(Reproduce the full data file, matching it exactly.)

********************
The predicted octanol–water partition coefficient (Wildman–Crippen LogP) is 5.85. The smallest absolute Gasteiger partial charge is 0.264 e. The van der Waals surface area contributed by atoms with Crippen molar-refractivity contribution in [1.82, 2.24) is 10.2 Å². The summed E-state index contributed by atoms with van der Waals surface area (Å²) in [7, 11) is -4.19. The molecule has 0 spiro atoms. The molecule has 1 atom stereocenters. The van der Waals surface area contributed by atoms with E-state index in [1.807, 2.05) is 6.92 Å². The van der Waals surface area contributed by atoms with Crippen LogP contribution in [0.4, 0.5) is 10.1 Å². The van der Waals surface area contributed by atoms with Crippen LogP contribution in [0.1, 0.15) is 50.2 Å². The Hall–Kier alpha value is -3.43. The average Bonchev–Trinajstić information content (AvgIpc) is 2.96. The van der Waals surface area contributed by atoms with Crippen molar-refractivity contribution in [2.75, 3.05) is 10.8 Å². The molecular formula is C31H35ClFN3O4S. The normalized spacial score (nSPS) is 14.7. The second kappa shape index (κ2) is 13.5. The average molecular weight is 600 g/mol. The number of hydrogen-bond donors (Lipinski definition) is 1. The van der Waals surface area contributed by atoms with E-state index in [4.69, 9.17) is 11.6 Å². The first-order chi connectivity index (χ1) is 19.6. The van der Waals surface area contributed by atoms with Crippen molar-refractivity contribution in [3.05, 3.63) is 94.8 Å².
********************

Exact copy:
The predicted octanol–water partition coefficient (Wildman–Crippen LogP) is 5.85. The smallest absolute Gasteiger partial charge is 0.264 e. The van der Waals surface area contributed by atoms with Crippen molar-refractivity contribution in [1.82, 2.24) is 10.2 Å². The summed E-state index contributed by atoms with van der Waals surface area (Å²) in [7, 11) is -4.19. The molecule has 0 spiro atoms. The molecule has 1 atom stereocenters. The van der Waals surface area contributed by atoms with E-state index in [1.807, 2.05) is 6.92 Å². The van der Waals surface area contributed by atoms with Crippen LogP contribution in [0.4, 0.5) is 10.1 Å². The van der Waals surface area contributed by atoms with Crippen LogP contribution in [0.1, 0.15) is 50.2 Å². The Hall–Kier alpha value is -3.43. The average Bonchev–Trinajstić information content (AvgIpc) is 2.96. The van der Waals surface area contributed by atoms with Crippen molar-refractivity contribution in [2.75, 3.05) is 10.8 Å². The molecular formula is C31H35ClFN3O4S. The normalized spacial score (nSPS) is 14.7. The second kappa shape index (κ2) is 13.5. The average molecular weight is 600 g/mol. The number of hydrogen-bond donors (Lipinski definition) is 1. The van der Waals surface area contributed by atoms with E-state index in [4.69, 9.17) is 11.6 Å². The first-order chi connectivity index (χ1) is 19.6. The van der Waals surface area contributed by atoms with Crippen molar-refractivity contribution in [3.05, 3.63) is 94.8 Å².